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Colorado Geography
Note: The following is
reproduced with permission by
Colorado State Archives.


   Congress created the Territory of Colorado in 1861 in the center of the western half of the continental United States in the east-central portion of the Rocky Mountain region. The center of the state is approximately 1,500 miles west of the Eastern coast of the United States, 800 miles east of the Western coast, 650 miles south of the northern border with Canada and 475 miles north of the southern border with Mexico. Colorado is bounded on the east by the states of Kansas and Nebraska, on the north by Nebraska and Wyoming, on the west by Utah and on the south by New Mexico and Oklahoma. The boundary lines create an almost perfect rectangle, measuring approximately 387 miles from east to west and 276 miles from north to south and covering 104,247 square miles, including 450 square miles of bodies of water. Colorado is the eighth largest state when measured in square miles area.

   Colorado is a diverse region of mountains, plateaus, canyons and plains. Generally, the eastern half of the state has flat, high plains and rolling prairies gradually rising westward to the front range foothills and the higher ranges of the Rocky Mountains. The Continental Divide runs from north to south through west central Colorado and bisects the state into the eastern and western slopes. The western half of the state consists of alpine terrain interspersed with wide valleys, rugged canyons, high plateaus and deep basins.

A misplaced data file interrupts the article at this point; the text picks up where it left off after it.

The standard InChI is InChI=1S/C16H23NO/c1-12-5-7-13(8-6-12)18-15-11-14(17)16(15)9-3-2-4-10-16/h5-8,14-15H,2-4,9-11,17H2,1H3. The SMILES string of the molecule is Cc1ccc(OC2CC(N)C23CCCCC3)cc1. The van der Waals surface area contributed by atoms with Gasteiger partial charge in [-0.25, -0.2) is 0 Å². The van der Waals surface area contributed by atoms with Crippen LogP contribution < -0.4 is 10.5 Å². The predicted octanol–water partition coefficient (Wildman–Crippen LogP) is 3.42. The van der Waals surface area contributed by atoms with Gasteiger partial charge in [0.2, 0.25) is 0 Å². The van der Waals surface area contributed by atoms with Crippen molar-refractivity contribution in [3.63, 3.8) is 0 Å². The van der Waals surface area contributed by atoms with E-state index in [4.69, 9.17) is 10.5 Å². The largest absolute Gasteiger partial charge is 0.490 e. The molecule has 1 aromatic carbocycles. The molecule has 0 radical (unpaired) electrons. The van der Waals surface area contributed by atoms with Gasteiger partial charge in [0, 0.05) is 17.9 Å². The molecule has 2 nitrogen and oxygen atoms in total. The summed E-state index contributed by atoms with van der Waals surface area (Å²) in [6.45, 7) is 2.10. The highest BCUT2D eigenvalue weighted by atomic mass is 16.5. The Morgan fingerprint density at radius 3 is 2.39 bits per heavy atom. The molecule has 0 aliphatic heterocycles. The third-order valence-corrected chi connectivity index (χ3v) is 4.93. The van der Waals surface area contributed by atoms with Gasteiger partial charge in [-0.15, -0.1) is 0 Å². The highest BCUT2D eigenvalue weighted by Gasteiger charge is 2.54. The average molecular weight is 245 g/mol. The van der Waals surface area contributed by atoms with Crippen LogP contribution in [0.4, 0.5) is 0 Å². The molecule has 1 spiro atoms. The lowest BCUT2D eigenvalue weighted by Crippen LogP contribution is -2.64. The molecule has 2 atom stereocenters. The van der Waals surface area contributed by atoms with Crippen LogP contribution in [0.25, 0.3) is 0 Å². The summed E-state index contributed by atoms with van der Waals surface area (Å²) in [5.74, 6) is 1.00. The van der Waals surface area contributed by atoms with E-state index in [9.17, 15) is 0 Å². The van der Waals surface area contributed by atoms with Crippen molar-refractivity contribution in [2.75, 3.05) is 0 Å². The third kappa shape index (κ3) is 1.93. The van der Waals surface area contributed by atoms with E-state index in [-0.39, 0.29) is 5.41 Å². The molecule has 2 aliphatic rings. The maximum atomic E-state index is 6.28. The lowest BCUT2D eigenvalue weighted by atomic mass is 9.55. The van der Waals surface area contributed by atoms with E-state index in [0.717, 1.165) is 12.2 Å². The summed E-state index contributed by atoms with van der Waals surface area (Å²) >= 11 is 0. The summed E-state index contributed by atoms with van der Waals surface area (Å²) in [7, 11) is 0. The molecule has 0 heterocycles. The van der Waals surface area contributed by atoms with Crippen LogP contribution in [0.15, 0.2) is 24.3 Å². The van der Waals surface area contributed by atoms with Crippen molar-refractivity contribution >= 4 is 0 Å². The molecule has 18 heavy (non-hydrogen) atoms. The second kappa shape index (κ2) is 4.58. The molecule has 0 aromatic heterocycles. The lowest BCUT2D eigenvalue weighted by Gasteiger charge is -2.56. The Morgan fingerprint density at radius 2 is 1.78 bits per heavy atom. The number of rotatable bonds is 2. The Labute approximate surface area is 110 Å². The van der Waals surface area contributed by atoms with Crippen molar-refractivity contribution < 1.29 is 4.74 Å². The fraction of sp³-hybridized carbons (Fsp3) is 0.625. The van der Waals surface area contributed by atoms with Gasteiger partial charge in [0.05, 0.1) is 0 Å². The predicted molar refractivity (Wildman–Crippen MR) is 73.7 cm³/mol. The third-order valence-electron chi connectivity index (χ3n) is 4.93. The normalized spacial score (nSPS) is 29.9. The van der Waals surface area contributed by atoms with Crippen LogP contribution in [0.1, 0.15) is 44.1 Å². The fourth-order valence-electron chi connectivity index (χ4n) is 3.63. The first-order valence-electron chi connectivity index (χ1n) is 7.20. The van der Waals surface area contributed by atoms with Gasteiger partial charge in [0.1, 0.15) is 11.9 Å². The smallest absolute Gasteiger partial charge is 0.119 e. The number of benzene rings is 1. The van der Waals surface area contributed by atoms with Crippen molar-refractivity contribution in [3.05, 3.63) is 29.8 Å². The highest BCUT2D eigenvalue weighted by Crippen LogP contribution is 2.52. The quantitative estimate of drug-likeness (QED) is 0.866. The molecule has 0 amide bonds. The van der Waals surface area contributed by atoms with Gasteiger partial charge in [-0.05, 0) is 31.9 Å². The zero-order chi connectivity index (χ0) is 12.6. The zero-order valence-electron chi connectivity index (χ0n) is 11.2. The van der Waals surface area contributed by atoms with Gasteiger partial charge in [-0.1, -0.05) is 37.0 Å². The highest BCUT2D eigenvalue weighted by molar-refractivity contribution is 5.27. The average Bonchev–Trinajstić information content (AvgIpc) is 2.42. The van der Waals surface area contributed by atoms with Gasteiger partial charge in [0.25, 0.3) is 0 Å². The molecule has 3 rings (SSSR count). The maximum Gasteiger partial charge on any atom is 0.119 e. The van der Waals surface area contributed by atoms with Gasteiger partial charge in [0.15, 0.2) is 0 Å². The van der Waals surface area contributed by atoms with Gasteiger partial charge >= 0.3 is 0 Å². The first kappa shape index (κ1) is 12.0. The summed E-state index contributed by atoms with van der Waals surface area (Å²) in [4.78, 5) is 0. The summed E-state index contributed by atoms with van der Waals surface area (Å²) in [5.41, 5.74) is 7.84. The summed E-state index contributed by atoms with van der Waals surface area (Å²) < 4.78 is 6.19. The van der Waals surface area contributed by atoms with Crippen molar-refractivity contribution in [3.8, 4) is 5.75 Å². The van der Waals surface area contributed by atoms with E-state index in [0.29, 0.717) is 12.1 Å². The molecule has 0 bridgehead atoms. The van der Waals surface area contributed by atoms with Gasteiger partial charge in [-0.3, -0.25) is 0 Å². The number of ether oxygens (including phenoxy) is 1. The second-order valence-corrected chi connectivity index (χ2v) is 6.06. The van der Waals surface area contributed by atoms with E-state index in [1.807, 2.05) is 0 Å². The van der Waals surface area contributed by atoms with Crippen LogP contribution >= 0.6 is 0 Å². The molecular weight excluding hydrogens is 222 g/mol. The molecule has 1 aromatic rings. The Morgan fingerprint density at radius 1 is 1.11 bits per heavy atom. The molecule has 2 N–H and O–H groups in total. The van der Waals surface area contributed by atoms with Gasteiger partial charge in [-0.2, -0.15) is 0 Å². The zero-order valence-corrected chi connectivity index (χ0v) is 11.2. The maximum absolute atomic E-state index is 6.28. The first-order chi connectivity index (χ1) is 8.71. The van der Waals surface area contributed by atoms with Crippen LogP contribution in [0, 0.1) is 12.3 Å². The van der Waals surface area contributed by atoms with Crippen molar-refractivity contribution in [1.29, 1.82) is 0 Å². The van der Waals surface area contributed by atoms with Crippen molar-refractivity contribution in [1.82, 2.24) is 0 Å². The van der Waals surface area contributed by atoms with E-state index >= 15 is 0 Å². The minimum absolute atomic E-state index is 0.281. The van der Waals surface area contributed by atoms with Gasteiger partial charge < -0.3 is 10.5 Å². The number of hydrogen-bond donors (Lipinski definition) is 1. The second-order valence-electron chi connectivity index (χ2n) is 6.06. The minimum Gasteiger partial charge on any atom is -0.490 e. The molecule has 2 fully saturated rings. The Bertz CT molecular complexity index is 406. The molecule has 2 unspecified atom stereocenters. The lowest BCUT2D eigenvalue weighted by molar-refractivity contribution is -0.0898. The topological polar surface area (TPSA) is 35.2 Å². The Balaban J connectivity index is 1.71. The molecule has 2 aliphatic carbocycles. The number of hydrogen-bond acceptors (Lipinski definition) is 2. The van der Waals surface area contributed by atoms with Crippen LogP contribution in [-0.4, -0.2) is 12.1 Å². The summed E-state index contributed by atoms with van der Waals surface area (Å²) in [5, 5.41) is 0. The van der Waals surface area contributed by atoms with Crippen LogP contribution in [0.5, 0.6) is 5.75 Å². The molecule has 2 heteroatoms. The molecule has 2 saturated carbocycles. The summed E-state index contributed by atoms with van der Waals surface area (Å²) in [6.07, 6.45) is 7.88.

Colorado's altitude is one of its distinctive geographical features making it on average, the nation's highest state. The average elevation is 6,800 feet. The lowest elevation in Colorado is 3,315 feet on the Arikaree River where it flows into the northwestern corner of Kansas. Colorado's highest peak is Mt. Elbert at 14,431 feet high, or 2.72 miles above sea level. Mt. Elbert is the 14th highest peak in the United States, including mountain peaks in the state of Alaska. In addition, there are 54 mountain peaks in Colorado over 14,000 feet high and more than a thousand peaks over 10,000 feet high.

   Colorado's mountainous regions also are the headwaters for six major rivers. The Continental Divide, so named because waters west of the divide flow toward the Pacific ocean and those east of the divide flow toward the Atlantic ocean, runs from north to south through the state. West of the Continental Divide, the Colorado River, for which our state was named, flows southwest from high in the Rocky Mountains in north central Colorado toward the Gulf of California. East of the Continental Divide, the North Platte, the South Platte, the Arkansas, the Republican and the Rio Grande rivers all originate in Colorado's mountains or plains and flow east toward the Missouri River, southeast to the Mississippi River and then south to the Gulf of Mexico.

   The eastern, western and south central parts of the state are noted for agricultural production of a wide range of crops, depending on the area. Farming of both dry and irrigated land is common in the eastern part of the state as well as is livestock grazing. Fruits such as apples, peaches, cherries, grapes and apricots are grown successfully on the western slope. Melons and vegetables are grown successfully in the San Luis and Arkansas Valleys. Colorado's main agricultural products are grains, beef, fruit and vegetables.

   Historically, the economy of Colorado was based on mining. The discovery of gold in 1858 began much of the westward migration to the state. Later, production of silver, uranium, coal, molybdenum and petroleum all contributed to the state's boom and bust economy. Much of the economy now centers around high technology and the service industry.

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